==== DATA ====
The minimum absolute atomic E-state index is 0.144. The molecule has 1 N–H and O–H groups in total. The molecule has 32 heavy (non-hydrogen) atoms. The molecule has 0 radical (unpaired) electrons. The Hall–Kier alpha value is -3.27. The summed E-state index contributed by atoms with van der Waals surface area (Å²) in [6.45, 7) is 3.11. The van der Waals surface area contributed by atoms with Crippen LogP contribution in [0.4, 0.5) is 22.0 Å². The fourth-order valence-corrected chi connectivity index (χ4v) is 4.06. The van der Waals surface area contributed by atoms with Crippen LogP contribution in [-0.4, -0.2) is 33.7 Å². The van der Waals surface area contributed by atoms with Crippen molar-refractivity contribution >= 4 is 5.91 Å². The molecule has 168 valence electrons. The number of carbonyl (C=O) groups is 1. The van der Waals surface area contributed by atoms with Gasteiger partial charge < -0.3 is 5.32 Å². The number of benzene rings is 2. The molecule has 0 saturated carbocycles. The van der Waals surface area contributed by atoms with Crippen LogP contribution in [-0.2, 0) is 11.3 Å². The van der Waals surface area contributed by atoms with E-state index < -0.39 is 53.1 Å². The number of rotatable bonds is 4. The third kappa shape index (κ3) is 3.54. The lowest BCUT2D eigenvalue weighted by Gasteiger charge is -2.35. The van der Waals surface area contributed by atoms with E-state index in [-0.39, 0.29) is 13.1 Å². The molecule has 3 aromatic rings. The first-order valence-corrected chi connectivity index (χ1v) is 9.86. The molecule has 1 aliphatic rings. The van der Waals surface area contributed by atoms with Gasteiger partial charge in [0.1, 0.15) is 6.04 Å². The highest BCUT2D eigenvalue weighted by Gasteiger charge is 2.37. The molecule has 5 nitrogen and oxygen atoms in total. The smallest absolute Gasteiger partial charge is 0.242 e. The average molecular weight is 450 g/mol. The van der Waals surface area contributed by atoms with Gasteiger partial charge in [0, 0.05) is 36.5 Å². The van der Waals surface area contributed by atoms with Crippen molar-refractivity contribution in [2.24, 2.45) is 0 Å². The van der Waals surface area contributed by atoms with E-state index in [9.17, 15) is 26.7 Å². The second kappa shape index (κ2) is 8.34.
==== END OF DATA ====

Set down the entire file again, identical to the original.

The minimum absolute atomic E-state index is 0.144. The molecule has 1 N–H and O–H groups in total. The molecule has 32 heavy (non-hydrogen) atoms. The molecule has 0 radical (unpaired) electrons. The Hall–Kier alpha value is -3.27. The summed E-state index contributed by atoms with van der Waals surface area (Å²) in [6.45, 7) is 3.11. The van der Waals surface area contributed by atoms with Crippen LogP contribution in [0.4, 0.5) is 22.0 Å². The fourth-order valence-corrected chi connectivity index (χ4v) is 4.06. The van der Waals surface area contributed by atoms with Crippen LogP contribution in [-0.4, -0.2) is 33.7 Å². The van der Waals surface area contributed by atoms with Crippen molar-refractivity contribution >= 4 is 5.91 Å². The molecule has 168 valence electrons. The number of carbonyl (C=O) groups is 1. The van der Waals surface area contributed by atoms with Gasteiger partial charge < -0.3 is 5.32 Å². The number of benzene rings is 2. The molecule has 0 saturated carbocycles. The van der Waals surface area contributed by atoms with Crippen LogP contribution in [-0.2, 0) is 11.3 Å². The van der Waals surface area contributed by atoms with E-state index < -0.39 is 53.1 Å². The number of rotatable bonds is 4. The third kappa shape index (κ3) is 3.54. The lowest BCUT2D eigenvalue weighted by Gasteiger charge is -2.35. The van der Waals surface area contributed by atoms with E-state index in [-0.39, 0.29) is 13.1 Å². The molecule has 3 aromatic rings. The first-order valence-corrected chi connectivity index (χ1v) is 9.86. The molecule has 1 aliphatic rings. The van der Waals surface area contributed by atoms with Gasteiger partial charge in [0.1, 0.15) is 6.04 Å². The highest BCUT2D eigenvalue weighted by Gasteiger charge is 2.37. The molecule has 5 nitrogen and oxygen atoms in total. The smallest absolute Gasteiger partial charge is 0.242 e. The average molecular weight is 450 g/mol. The van der Waals surface area contributed by atoms with Gasteiger partial charge in [0, 0.05) is 36.5 Å². The van der Waals surface area contributed by atoms with Crippen molar-refractivity contribution in [2.24, 2.45) is 0 Å². The van der Waals surface area contributed by atoms with E-state index in [9.17, 15) is 26.7 Å². The second kappa shape index (κ2) is 8.34.